J’Ouvert is a pre-carnival bash originating in the Caribbean and traditionally held before the daytime festivities.

It takes place in Brooklyn, NYC, on Labor Day, when it precedes the West Indian Day Parade, the culmination of a weekend of celebrations of Caribbean culture and heritage in New York City.

It kicks off in the early morning, surges at daybreak, peaks few hours after sunrise. Tapping into life’s primal energy, it aligns with it and tunes in with nature’s cosmic rhythm, a form of untold devotion, life poetry that Africans globally have intrinsically lived by for centuries: one in harmony, wherever we’re established, with all that surrounds us. All connected, without even realising.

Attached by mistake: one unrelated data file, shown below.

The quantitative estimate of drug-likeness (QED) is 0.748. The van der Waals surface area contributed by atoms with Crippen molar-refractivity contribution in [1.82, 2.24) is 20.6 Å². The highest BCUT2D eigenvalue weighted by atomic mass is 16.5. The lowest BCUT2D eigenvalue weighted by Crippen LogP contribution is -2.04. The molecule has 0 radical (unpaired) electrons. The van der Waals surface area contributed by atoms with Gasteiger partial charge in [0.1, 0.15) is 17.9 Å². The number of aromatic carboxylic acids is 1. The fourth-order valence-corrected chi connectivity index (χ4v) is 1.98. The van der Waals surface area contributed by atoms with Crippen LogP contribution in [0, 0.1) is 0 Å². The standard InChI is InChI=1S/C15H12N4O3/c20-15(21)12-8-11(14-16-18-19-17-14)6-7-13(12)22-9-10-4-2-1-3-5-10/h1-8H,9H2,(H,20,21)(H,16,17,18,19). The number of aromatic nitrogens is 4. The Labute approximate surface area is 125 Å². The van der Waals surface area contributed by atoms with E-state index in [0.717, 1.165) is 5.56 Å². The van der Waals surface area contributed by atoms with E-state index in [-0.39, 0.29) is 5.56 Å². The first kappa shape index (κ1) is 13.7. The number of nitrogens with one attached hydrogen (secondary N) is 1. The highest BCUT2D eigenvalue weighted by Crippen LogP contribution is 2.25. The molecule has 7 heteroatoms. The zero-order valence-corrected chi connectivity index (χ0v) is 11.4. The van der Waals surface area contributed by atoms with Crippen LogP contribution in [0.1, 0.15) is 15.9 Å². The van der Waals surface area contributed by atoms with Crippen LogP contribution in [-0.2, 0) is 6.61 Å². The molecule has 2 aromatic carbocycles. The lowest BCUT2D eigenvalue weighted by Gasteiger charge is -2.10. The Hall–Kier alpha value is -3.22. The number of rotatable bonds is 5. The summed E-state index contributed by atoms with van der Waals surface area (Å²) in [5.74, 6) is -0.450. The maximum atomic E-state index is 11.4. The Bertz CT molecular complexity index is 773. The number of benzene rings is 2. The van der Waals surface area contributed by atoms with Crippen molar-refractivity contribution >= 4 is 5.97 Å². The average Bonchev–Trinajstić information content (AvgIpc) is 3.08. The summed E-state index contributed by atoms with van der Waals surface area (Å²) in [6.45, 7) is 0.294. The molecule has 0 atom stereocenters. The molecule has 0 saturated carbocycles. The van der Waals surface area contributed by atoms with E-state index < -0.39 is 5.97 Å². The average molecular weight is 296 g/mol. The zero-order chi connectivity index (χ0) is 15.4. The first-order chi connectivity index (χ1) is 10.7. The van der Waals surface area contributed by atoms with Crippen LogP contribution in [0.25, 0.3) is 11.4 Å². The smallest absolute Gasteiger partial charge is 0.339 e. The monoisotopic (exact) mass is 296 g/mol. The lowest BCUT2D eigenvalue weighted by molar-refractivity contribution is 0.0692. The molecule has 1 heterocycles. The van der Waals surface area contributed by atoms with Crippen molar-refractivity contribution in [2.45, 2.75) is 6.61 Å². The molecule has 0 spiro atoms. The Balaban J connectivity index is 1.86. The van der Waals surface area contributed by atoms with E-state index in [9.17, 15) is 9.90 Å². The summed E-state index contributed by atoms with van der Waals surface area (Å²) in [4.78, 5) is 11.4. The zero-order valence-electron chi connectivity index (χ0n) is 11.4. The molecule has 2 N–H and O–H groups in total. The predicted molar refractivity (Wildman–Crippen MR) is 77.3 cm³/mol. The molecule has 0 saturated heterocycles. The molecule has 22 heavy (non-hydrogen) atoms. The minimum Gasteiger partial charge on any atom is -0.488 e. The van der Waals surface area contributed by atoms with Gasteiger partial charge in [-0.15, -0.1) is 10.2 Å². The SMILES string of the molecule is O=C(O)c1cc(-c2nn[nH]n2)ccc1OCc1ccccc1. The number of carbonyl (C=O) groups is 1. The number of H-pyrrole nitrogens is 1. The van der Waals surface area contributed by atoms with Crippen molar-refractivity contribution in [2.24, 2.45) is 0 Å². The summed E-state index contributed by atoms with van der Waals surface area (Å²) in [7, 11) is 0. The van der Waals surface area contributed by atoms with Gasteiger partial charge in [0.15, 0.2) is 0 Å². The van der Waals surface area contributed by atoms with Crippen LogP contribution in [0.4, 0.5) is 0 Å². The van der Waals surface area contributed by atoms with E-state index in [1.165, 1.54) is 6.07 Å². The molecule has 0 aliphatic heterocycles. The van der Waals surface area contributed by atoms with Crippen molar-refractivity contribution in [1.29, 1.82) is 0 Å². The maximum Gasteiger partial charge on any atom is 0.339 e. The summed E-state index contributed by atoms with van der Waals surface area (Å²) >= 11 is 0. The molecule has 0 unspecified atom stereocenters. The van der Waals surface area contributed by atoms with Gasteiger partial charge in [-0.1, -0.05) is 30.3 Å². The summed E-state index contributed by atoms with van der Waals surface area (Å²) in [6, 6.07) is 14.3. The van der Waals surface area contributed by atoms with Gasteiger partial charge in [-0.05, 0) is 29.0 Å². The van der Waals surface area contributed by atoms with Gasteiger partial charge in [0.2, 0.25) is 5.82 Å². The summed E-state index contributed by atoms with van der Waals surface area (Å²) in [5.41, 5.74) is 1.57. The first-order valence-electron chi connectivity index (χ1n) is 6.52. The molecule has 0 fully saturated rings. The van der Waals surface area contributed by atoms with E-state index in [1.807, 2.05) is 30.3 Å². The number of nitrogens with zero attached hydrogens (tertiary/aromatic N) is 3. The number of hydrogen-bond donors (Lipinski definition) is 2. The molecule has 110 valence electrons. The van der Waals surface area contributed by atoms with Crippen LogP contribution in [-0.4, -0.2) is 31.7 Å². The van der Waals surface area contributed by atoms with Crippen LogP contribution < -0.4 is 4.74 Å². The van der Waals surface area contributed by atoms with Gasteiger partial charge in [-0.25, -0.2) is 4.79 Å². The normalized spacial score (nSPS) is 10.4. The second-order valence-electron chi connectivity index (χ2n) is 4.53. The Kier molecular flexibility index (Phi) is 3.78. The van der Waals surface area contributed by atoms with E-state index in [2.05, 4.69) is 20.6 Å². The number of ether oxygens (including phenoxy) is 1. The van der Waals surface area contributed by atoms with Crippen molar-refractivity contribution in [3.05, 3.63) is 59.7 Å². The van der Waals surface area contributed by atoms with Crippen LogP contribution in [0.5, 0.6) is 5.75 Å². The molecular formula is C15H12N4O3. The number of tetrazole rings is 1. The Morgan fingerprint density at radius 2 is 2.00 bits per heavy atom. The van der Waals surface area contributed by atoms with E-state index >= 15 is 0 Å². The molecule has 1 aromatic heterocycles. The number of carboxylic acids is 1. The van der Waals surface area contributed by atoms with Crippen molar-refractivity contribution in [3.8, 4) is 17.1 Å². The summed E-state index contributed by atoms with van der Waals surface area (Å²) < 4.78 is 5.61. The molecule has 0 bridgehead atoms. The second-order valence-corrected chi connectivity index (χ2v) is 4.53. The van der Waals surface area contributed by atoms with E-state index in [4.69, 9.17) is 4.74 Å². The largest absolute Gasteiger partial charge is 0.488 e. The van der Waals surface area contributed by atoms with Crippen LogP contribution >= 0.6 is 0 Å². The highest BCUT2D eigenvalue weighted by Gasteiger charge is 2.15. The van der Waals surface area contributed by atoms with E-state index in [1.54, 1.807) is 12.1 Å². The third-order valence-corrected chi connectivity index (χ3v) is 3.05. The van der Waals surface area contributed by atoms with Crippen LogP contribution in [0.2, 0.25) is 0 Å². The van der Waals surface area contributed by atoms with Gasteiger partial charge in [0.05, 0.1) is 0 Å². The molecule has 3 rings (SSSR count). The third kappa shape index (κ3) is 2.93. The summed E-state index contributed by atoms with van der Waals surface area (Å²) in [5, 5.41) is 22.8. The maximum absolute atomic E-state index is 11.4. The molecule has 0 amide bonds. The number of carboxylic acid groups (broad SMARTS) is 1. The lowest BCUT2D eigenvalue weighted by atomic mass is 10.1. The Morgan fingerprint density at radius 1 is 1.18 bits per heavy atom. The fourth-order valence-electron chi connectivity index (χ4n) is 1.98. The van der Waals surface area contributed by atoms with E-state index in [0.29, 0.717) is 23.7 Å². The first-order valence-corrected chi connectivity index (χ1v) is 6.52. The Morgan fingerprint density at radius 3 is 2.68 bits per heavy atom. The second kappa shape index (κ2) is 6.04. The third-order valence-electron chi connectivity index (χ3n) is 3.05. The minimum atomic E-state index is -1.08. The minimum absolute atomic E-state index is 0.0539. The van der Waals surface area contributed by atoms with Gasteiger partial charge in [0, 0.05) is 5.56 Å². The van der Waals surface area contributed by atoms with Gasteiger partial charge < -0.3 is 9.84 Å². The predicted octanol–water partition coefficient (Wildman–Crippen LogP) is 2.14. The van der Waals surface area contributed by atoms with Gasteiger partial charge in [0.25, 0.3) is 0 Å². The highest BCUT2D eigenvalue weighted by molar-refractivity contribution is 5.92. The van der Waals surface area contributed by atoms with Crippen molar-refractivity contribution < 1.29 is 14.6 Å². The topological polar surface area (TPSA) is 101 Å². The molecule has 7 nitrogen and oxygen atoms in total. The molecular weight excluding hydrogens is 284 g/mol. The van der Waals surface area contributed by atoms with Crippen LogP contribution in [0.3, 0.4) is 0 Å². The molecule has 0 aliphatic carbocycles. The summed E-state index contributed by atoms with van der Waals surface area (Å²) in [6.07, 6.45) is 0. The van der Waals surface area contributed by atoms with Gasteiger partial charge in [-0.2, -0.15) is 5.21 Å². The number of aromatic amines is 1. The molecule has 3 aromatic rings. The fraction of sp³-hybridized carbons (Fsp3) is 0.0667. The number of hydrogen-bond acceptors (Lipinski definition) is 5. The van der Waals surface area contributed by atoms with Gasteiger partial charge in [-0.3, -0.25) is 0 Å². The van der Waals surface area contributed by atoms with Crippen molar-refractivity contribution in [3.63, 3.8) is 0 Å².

Perpetuating ancestral memories that adapted, transposed, morphed; traditions passed along when no one was watching, that no one was acknowledging. A gathering of hundreds of humans channeling Spirits, costumed as the interpretation of Their earthly incarnations, and commanding beat, wind, body ornament of pigment and paint, rhythm, anointment, desire; glorifying body, sense, instinct.

Dwelling into centuries of experience, endless migrations and far too many transitions, hybridising and characterising history, turning rejection into domination, that is J’Ouvert: asserting ourselves as the ultimate catalysts that we do remain, drawing into the Source, incarnating, sharing and spreading infinite wisdom, love and care.

Photography by Asia Lecureuil